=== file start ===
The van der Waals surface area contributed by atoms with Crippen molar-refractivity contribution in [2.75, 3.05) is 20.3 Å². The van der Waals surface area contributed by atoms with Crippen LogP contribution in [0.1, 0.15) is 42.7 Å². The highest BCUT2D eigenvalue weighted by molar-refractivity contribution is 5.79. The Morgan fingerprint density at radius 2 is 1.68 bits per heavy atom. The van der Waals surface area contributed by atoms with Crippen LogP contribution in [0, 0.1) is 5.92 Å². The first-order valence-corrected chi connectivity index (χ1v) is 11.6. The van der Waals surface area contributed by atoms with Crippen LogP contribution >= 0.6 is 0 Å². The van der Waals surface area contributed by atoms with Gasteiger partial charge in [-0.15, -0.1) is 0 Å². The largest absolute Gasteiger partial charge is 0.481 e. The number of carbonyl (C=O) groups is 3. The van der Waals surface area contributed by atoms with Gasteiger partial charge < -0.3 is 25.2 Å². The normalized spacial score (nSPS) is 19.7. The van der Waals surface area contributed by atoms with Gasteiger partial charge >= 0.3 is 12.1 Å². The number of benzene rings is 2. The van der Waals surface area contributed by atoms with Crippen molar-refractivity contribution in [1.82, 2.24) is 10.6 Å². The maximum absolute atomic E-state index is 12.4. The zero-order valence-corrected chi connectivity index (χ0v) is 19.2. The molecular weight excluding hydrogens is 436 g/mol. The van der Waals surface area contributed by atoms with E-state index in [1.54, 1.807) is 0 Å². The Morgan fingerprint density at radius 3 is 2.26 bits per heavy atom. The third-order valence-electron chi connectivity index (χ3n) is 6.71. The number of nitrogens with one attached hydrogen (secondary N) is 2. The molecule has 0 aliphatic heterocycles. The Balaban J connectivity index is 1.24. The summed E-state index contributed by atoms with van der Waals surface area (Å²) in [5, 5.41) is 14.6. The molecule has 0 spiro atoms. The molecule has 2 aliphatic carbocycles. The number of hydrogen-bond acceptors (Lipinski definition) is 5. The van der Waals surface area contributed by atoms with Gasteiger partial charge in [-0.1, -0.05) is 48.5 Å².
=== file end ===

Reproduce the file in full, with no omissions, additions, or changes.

The van der Waals surface area contributed by atoms with Crippen molar-refractivity contribution in [2.75, 3.05) is 20.3 Å². The van der Waals surface area contributed by atoms with Crippen LogP contribution in [0.1, 0.15) is 42.7 Å². The highest BCUT2D eigenvalue weighted by molar-refractivity contribution is 5.79. The Morgan fingerprint density at radius 2 is 1.68 bits per heavy atom. The van der Waals surface area contributed by atoms with Crippen LogP contribution in [0, 0.1) is 5.92 Å². The first-order valence-corrected chi connectivity index (χ1v) is 11.6. The van der Waals surface area contributed by atoms with Crippen LogP contribution >= 0.6 is 0 Å². The van der Waals surface area contributed by atoms with Gasteiger partial charge in [-0.15, -0.1) is 0 Å². The largest absolute Gasteiger partial charge is 0.481 e. The number of carbonyl (C=O) groups is 3. The van der Waals surface area contributed by atoms with Gasteiger partial charge < -0.3 is 25.2 Å². The normalized spacial score (nSPS) is 19.7. The van der Waals surface area contributed by atoms with Gasteiger partial charge >= 0.3 is 12.1 Å². The number of benzene rings is 2. The van der Waals surface area contributed by atoms with Crippen molar-refractivity contribution in [1.82, 2.24) is 10.6 Å². The maximum absolute atomic E-state index is 12.4. The zero-order valence-corrected chi connectivity index (χ0v) is 19.2. The molecular weight excluding hydrogens is 436 g/mol. The van der Waals surface area contributed by atoms with E-state index in [1.54, 1.807) is 0 Å². The Morgan fingerprint density at radius 3 is 2.26 bits per heavy atom. The third-order valence-electron chi connectivity index (χ3n) is 6.71. The number of nitrogens with one attached hydrogen (secondary N) is 2. The molecule has 0 aliphatic heterocycles. The Balaban J connectivity index is 1.24. The summed E-state index contributed by atoms with van der Waals surface area (Å²) in [5, 5.41) is 14.6. The molecule has 0 spiro atoms. The molecule has 2 aliphatic carbocycles. The number of hydrogen-bond acceptors (Lipinski definition) is 5. The van der Waals surface area contributed by atoms with Gasteiger partial charge in [-0.1, -0.05) is 48.5 Å².